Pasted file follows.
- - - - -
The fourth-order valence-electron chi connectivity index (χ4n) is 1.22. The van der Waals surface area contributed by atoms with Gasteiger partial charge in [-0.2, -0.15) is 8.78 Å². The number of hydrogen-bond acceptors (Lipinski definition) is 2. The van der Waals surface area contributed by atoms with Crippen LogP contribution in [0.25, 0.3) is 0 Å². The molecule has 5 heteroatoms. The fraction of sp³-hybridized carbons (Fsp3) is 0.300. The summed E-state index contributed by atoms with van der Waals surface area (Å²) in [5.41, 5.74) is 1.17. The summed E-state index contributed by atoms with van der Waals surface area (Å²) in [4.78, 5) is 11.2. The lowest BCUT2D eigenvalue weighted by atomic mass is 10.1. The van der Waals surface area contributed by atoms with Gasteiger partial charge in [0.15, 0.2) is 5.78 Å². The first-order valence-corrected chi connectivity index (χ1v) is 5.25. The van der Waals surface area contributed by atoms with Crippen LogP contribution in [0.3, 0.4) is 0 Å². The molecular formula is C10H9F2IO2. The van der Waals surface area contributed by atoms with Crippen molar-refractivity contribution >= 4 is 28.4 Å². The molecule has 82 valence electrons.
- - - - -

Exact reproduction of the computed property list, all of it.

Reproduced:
The fourth-order valence-electron chi connectivity index (χ4n) is 1.22. The van der Waals surface area contributed by atoms with Gasteiger partial charge in [-0.2, -0.15) is 8.78 Å². The number of hydrogen-bond acceptors (Lipinski definition) is 2. The van der Waals surface area contributed by atoms with Crippen LogP contribution in [0.25, 0.3) is 0 Å². The molecule has 5 heteroatoms. The fraction of sp³-hybridized carbons (Fsp3) is 0.300. The summed E-state index contributed by atoms with van der Waals surface area (Å²) in [5.41, 5.74) is 1.17. The summed E-state index contributed by atoms with van der Waals surface area (Å²) in [4.78, 5) is 11.2. The lowest BCUT2D eigenvalue weighted by atomic mass is 10.1. The van der Waals surface area contributed by atoms with Gasteiger partial charge in [0.15, 0.2) is 5.78 Å². The first-order valence-corrected chi connectivity index (χ1v) is 5.25. The van der Waals surface area contributed by atoms with Crippen LogP contribution in [0.3, 0.4) is 0 Å². The molecular formula is C10H9F2IO2. The van der Waals surface area contributed by atoms with Crippen molar-refractivity contribution >= 4 is 28.4 Å². The molecule has 82 valence electrons.